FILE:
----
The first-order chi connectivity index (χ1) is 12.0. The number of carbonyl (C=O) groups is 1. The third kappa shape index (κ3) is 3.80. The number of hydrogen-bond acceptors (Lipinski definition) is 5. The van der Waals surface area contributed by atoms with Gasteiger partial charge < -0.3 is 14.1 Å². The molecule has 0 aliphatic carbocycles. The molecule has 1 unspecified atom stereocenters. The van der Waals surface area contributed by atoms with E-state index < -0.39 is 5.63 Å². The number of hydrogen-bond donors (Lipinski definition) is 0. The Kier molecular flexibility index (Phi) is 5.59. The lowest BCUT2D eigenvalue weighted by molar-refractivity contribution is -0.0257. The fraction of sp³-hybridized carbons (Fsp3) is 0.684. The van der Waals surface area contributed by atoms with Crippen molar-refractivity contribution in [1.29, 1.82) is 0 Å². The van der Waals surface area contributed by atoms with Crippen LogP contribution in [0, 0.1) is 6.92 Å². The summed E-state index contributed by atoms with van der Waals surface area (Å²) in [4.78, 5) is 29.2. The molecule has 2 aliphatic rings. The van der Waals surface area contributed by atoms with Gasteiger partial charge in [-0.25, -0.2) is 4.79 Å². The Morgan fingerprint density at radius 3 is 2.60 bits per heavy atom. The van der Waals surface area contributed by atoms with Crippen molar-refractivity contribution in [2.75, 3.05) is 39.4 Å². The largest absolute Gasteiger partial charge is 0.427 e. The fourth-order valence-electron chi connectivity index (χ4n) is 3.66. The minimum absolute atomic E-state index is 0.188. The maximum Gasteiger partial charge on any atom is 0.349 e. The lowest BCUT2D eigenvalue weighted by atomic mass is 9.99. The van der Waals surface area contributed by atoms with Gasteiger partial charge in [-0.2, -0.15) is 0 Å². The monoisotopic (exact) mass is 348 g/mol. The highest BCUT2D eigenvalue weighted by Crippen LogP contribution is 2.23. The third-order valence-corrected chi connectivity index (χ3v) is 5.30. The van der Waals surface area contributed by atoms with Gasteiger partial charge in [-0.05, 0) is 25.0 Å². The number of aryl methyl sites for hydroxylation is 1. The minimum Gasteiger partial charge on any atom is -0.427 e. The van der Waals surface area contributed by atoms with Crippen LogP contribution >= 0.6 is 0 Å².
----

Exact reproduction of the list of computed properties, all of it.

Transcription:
The first-order chi connectivity index (χ1) is 12.0. The number of carbonyl (C=O) groups is 1. The third kappa shape index (κ3) is 3.80. The number of hydrogen-bond acceptors (Lipinski definition) is 5. The van der Waals surface area contributed by atoms with Gasteiger partial charge < -0.3 is 14.1 Å². The molecule has 0 aliphatic carbocycles. The molecule has 1 unspecified atom stereocenters. The van der Waals surface area contributed by atoms with E-state index < -0.39 is 5.63 Å². The number of hydrogen-bond donors (Lipinski definition) is 0. The Kier molecular flexibility index (Phi) is 5.59. The lowest BCUT2D eigenvalue weighted by molar-refractivity contribution is -0.0257. The fraction of sp³-hybridized carbons (Fsp3) is 0.684. The van der Waals surface area contributed by atoms with Crippen molar-refractivity contribution in [1.29, 1.82) is 0 Å². The van der Waals surface area contributed by atoms with Crippen LogP contribution in [0, 0.1) is 6.92 Å². The summed E-state index contributed by atoms with van der Waals surface area (Å²) in [4.78, 5) is 29.2. The molecule has 2 aliphatic rings. The van der Waals surface area contributed by atoms with Gasteiger partial charge in [-0.25, -0.2) is 4.79 Å². The Morgan fingerprint density at radius 3 is 2.60 bits per heavy atom. The van der Waals surface area contributed by atoms with Crippen molar-refractivity contribution in [2.75, 3.05) is 39.4 Å². The largest absolute Gasteiger partial charge is 0.427 e. The fourth-order valence-electron chi connectivity index (χ4n) is 3.66. The minimum absolute atomic E-state index is 0.188. The maximum Gasteiger partial charge on any atom is 0.349 e. The lowest BCUT2D eigenvalue weighted by atomic mass is 9.99. The van der Waals surface area contributed by atoms with Gasteiger partial charge in [-0.2, -0.15) is 0 Å². The monoisotopic (exact) mass is 348 g/mol. The highest BCUT2D eigenvalue weighted by Crippen LogP contribution is 2.23. The third-order valence-corrected chi connectivity index (χ3v) is 5.30. The van der Waals surface area contributed by atoms with Gasteiger partial charge in [-0.05, 0) is 25.0 Å². The number of aryl methyl sites for hydroxylation is 1. The minimum Gasteiger partial charge on any atom is -0.427 e. The van der Waals surface area contributed by atoms with Crippen LogP contribution >= 0.6 is 0 Å².